The relationship has been continually evolving. The foundation has been several simple, yet impactful ideas. Long Wharf Theatre offers a pass for check out at the NHFPL for a pair of tickets to any performance. This pass has allowed over 1,600 New Haven residents to attend Long Wharf Theatre productions free of charge. In addition, the theatre has become home to a library microbranch stocked with books about the subjects and themes presented in the play currently on stage.

The organizations have also partnered to hold programming at every library branch over the past several seasons. The conversations fostered have been wide reaching, ranging from the effects of gentrification on the New Haven community, to religious matters, to the role the media plays in urban violence. There have been moments of intense personal reflection and spontaneous performance – the kind of emotional expressions possible when the profound impact of literature and theatre is married to two committed community organizations intent on giving people the opportunity for expression. The conversation hasn’t just been an outward one. Over the course of the partnership between the organizations, library and theatre administrators have been discussing issues of inclusivity and social justice within their own organizations and the city at large, as well as how engagement in literature and theatre can help address these issues. For more information about the organizations, visit www.longwharf.org or www.nhfpl.org.


Speakers and programming to be announced.

Fair Haven Branch – September 26, 2 pm

Mitchell Branch – October 5, 6 pm

Ives Main Library – October 10, 2 pm

Wilson Branch – October 17, 2 pm

Stetson Branch – October 24, 2 pm

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For Joe Kinosian Protocol Says: No Cell Phones

Joe Kinosian no cell phonesIf you’re a theatre lover and a user of social media you’ve probably found yourself recently clicking a link to read about a certain incident involving Patti Lupone and a cell phone, or maybe it was about that small confusion over the usability of an outlet on the set of Hand to God. Either way this summer in theatre circles seems to have been consumed with that pesky question of how our increasingly digitally dependent habits should be dealt with in the theatre. Do we get tougher on such crimes and start kicking all offenders out, do we try to educate more about theatre etiquette, or do we embrace the times with options like tweet seats so those who can’t unplug can type away their experiences during a show? There may not be a wholly right answer for every theatre except to say that cell phones and other devices aren’t likely to go away.

Murder for Two writer Joe Kinosian, though, found a way to work possible digital interruptions into the actual performance when he was playing the role of The Suspects during the show’s initial run and tour. Last year he explained to In New York Magazine how the show’s ‘wink, wink’ relationship with the audience allows it to play with unexpected live occurrences during any performance. “It’s different from other plays, I guess, in that if someone’s phone goes off in the audience, you can directly turn to them and start screaming at them, ‘You can’t do that in The Coast of Utopia.’…There’s some free rein to make up lines depending on the kind of audience you have that night.”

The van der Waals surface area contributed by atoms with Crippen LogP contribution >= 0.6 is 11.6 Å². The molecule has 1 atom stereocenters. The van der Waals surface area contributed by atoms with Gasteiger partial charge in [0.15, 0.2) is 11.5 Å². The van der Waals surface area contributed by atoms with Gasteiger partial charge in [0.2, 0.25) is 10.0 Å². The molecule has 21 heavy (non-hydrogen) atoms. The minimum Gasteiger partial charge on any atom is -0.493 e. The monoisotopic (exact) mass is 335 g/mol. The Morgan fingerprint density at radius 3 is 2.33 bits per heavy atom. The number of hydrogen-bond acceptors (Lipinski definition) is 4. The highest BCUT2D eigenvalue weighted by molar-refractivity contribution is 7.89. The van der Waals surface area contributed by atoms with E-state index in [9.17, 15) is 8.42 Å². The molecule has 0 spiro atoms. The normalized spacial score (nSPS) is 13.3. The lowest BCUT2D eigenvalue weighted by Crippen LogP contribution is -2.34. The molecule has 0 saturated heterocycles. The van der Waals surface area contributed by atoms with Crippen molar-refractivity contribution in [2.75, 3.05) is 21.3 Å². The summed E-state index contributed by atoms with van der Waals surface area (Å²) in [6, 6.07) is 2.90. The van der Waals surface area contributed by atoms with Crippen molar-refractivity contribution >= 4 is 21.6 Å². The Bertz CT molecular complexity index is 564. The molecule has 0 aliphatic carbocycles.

He recounted one night when he had to get particularly creative about the use of a cell phone during the show. “We were doing our final performance in San Francisco, Halloween 2010, and a woman answers her phone. She’s sitting way in the back of the theater, and it’s a big theater, like a 400-seat theater. She comes way to the front of the stage, where there’s an exit and where, I guess, she got better reception… It was one of the few moments of silence in the play, and she’s down there, hanging out by the exit door, talking and talking. She was one of the donors to the theater, so I guess she thought she owned the place. We [actors] couldn’t go on [with the show] because it was too distracting. So, I hopped down from the stage [in character] as the widow Dahlia and grabbed the phone out of her hand and said, “She’s going to have to call you back. There’s been a horrible murder,” and showed the woman on her way. Afterward, I found her in the lobby. We had it out a little bit and discussed proper theater protocol. I hope she learned her lesson. I’d just like to say to all the other [Editor’s note: name withheld to protect the not so innocent] out there, “Don’t you dare answer your phone [when I’m onstage].”

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Non-Equity Auditions for LWT’s 2015-16 Season

NEW HAVEN – Local Non-Equity actors, ages 18+, with access to local housing are invited to audition for the 2015/2016 Season at the Tony Award-winning Long Wharf Theatre in New Haven, CT.

Actors will be seen at the theatre on Thursday, August 27 from 10 am to 6 pm. Actors should prepare a brief modern or contemporary monologue not to exceed three minutes in length. All actors should bring a current resume and headshot. While walk-ins will be accommodated, appointments are strongly recommended and may be made beginning today by calling the Long Wharf Theatre box office (203-787-4282) between 10:00am and 5:00pm.
For more information: www.longwharf.org.

Answers to Frequently Asked Questions:

1. Because Long Wharf holds auditions in NYC for each production, we are especially seeking actors with access to local housing at this call.

2. Actors will be seen by Drew Gray, Associate Producer.

3. Long Wharf will be casting for all available roles for the 2015/2016 season at these auditions (see attached list).

4. Directions: